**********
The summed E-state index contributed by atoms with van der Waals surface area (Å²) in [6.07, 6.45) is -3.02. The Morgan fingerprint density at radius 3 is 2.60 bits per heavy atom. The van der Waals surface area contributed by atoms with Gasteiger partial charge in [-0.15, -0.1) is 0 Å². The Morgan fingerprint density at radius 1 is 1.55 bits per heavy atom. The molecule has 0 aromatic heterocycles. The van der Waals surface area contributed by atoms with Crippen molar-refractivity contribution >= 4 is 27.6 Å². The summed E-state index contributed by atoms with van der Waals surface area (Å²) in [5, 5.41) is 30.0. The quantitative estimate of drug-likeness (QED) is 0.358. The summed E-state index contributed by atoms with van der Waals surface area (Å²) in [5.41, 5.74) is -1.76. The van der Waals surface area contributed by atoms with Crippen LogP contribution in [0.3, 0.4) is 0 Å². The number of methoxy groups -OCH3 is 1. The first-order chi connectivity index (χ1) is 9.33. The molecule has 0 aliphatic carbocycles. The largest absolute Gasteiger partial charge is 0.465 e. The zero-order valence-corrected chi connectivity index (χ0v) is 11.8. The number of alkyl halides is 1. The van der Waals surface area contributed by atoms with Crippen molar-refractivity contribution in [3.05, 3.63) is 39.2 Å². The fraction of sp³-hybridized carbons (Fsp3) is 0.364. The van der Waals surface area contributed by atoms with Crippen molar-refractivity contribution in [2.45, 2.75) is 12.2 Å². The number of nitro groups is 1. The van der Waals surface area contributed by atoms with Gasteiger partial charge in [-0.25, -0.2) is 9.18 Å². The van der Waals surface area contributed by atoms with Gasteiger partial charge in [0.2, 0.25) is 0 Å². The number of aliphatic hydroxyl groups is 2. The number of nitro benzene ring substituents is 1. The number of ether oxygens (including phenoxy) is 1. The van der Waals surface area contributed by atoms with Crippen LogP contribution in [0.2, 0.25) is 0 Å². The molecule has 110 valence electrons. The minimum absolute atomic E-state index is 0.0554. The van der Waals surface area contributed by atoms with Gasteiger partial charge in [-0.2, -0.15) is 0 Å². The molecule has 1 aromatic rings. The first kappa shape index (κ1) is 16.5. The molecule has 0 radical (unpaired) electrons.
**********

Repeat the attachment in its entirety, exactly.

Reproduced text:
The summed E-state index contributed by atoms with van der Waals surface area (Å²) in [6.07, 6.45) is -3.02. The Morgan fingerprint density at radius 3 is 2.60 bits per heavy atom. The van der Waals surface area contributed by atoms with Gasteiger partial charge in [-0.15, -0.1) is 0 Å². The Morgan fingerprint density at radius 1 is 1.55 bits per heavy atom. The molecule has 0 aromatic heterocycles. The van der Waals surface area contributed by atoms with Crippen molar-refractivity contribution >= 4 is 27.6 Å². The summed E-state index contributed by atoms with van der Waals surface area (Å²) in [5, 5.41) is 30.0. The quantitative estimate of drug-likeness (QED) is 0.358. The summed E-state index contributed by atoms with van der Waals surface area (Å²) in [5.41, 5.74) is -1.76. The van der Waals surface area contributed by atoms with Crippen LogP contribution in [0.3, 0.4) is 0 Å². The number of methoxy groups -OCH3 is 1. The first-order chi connectivity index (χ1) is 9.33. The molecule has 0 aliphatic carbocycles. The largest absolute Gasteiger partial charge is 0.465 e. The zero-order valence-corrected chi connectivity index (χ0v) is 11.8. The number of alkyl halides is 1. The van der Waals surface area contributed by atoms with Crippen molar-refractivity contribution in [3.05, 3.63) is 39.2 Å². The fraction of sp³-hybridized carbons (Fsp3) is 0.364. The van der Waals surface area contributed by atoms with Crippen molar-refractivity contribution in [2.45, 2.75) is 12.2 Å². The number of nitro groups is 1. The van der Waals surface area contributed by atoms with Gasteiger partial charge in [-0.25, -0.2) is 9.18 Å². The van der Waals surface area contributed by atoms with Gasteiger partial charge in [0.2, 0.25) is 0 Å². The number of aliphatic hydroxyl groups is 2. The number of nitro benzene ring substituents is 1. The number of ether oxygens (including phenoxy) is 1. The van der Waals surface area contributed by atoms with Crippen LogP contribution in [0.2, 0.25) is 0 Å². The molecule has 110 valence electrons. The minimum absolute atomic E-state index is 0.0554. The van der Waals surface area contributed by atoms with Gasteiger partial charge in [-0.2, -0.15) is 0 Å². The molecule has 1 aromatic rings. The first kappa shape index (κ1) is 16.5. The molecule has 0 radical (unpaired) electrons.